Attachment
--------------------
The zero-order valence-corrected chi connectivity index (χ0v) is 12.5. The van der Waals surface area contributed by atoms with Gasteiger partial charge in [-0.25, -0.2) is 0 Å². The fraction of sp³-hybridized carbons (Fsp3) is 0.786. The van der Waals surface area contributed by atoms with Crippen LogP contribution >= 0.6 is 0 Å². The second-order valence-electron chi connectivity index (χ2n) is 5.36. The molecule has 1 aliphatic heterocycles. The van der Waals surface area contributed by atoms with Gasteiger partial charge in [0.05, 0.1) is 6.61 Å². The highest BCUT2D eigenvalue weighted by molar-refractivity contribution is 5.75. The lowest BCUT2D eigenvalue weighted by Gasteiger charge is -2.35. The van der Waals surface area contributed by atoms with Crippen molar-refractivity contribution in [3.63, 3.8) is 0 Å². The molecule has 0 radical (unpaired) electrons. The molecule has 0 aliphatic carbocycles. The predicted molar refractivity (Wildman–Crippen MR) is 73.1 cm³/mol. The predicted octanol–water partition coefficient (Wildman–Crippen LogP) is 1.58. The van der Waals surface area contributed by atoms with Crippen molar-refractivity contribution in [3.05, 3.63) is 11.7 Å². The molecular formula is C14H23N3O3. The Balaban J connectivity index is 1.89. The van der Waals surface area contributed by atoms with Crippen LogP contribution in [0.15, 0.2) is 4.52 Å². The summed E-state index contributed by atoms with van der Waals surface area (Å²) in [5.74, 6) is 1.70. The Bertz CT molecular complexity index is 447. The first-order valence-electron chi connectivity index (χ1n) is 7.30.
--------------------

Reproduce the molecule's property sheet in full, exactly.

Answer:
The zero-order valence-corrected chi connectivity index (χ0v) is 12.5. The van der Waals surface area contributed by atoms with Gasteiger partial charge in [-0.25, -0.2) is 0 Å². The fraction of sp³-hybridized carbons (Fsp3) is 0.786. The van der Waals surface area contributed by atoms with Crippen LogP contribution >= 0.6 is 0 Å². The second-order valence-electron chi connectivity index (χ2n) is 5.36. The molecule has 1 aliphatic heterocycles. The van der Waals surface area contributed by atoms with Gasteiger partial charge in [0.05, 0.1) is 6.61 Å². The highest BCUT2D eigenvalue weighted by molar-refractivity contribution is 5.75. The lowest BCUT2D eigenvalue weighted by Gasteiger charge is -2.35. The van der Waals surface area contributed by atoms with Crippen molar-refractivity contribution in [3.63, 3.8) is 0 Å². The molecule has 0 radical (unpaired) electrons. The molecule has 0 aliphatic carbocycles. The predicted molar refractivity (Wildman–Crippen MR) is 73.1 cm³/mol. The predicted octanol–water partition coefficient (Wildman–Crippen LogP) is 1.58. The van der Waals surface area contributed by atoms with Crippen molar-refractivity contribution in [3.05, 3.63) is 11.7 Å². The molecular formula is C14H23N3O3. The Balaban J connectivity index is 1.89. The van der Waals surface area contributed by atoms with Crippen LogP contribution in [0.15, 0.2) is 4.52 Å². The summed E-state index contributed by atoms with van der Waals surface area (Å²) in [5.74, 6) is 1.70. The Bertz CT molecular complexity index is 447. The first-order valence-electron chi connectivity index (χ1n) is 7.30.